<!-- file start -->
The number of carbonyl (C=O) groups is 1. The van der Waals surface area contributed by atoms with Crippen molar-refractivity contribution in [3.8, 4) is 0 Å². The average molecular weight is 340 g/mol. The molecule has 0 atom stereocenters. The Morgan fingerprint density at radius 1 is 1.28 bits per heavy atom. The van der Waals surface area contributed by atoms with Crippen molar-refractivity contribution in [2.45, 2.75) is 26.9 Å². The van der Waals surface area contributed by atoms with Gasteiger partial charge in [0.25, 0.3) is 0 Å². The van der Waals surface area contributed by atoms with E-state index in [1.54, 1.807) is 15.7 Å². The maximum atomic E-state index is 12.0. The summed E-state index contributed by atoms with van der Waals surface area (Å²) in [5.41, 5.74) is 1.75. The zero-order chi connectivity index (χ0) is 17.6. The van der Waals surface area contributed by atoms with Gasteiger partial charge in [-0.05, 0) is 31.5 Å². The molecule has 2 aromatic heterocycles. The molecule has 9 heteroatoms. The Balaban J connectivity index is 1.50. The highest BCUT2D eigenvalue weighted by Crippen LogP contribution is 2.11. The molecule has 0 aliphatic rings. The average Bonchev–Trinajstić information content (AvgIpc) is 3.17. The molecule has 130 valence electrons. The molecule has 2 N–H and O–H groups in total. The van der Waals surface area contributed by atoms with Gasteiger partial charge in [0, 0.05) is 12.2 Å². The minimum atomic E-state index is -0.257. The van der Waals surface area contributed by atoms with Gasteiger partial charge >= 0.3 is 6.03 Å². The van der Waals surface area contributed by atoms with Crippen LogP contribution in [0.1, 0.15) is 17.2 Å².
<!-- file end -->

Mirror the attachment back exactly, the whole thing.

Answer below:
The number of carbonyl (C=O) groups is 1. The van der Waals surface area contributed by atoms with Crippen molar-refractivity contribution in [3.8, 4) is 0 Å². The average molecular weight is 340 g/mol. The molecule has 0 atom stereocenters. The Morgan fingerprint density at radius 1 is 1.28 bits per heavy atom. The van der Waals surface area contributed by atoms with Crippen molar-refractivity contribution in [2.45, 2.75) is 26.9 Å². The van der Waals surface area contributed by atoms with Gasteiger partial charge in [0.25, 0.3) is 0 Å². The van der Waals surface area contributed by atoms with E-state index in [1.54, 1.807) is 15.7 Å². The maximum atomic E-state index is 12.0. The summed E-state index contributed by atoms with van der Waals surface area (Å²) in [5.41, 5.74) is 1.75. The zero-order chi connectivity index (χ0) is 17.6. The van der Waals surface area contributed by atoms with Gasteiger partial charge in [-0.05, 0) is 31.5 Å². The molecule has 2 aromatic heterocycles. The molecule has 9 heteroatoms. The Balaban J connectivity index is 1.50. The highest BCUT2D eigenvalue weighted by Crippen LogP contribution is 2.11. The molecule has 0 aliphatic rings. The average Bonchev–Trinajstić information content (AvgIpc) is 3.17. The molecule has 130 valence electrons. The molecule has 2 N–H and O–H groups in total. The van der Waals surface area contributed by atoms with Gasteiger partial charge in [0, 0.05) is 12.2 Å². The minimum atomic E-state index is -0.257. The van der Waals surface area contributed by atoms with Gasteiger partial charge >= 0.3 is 6.03 Å². The van der Waals surface area contributed by atoms with Crippen LogP contribution in [0.1, 0.15) is 17.2 Å².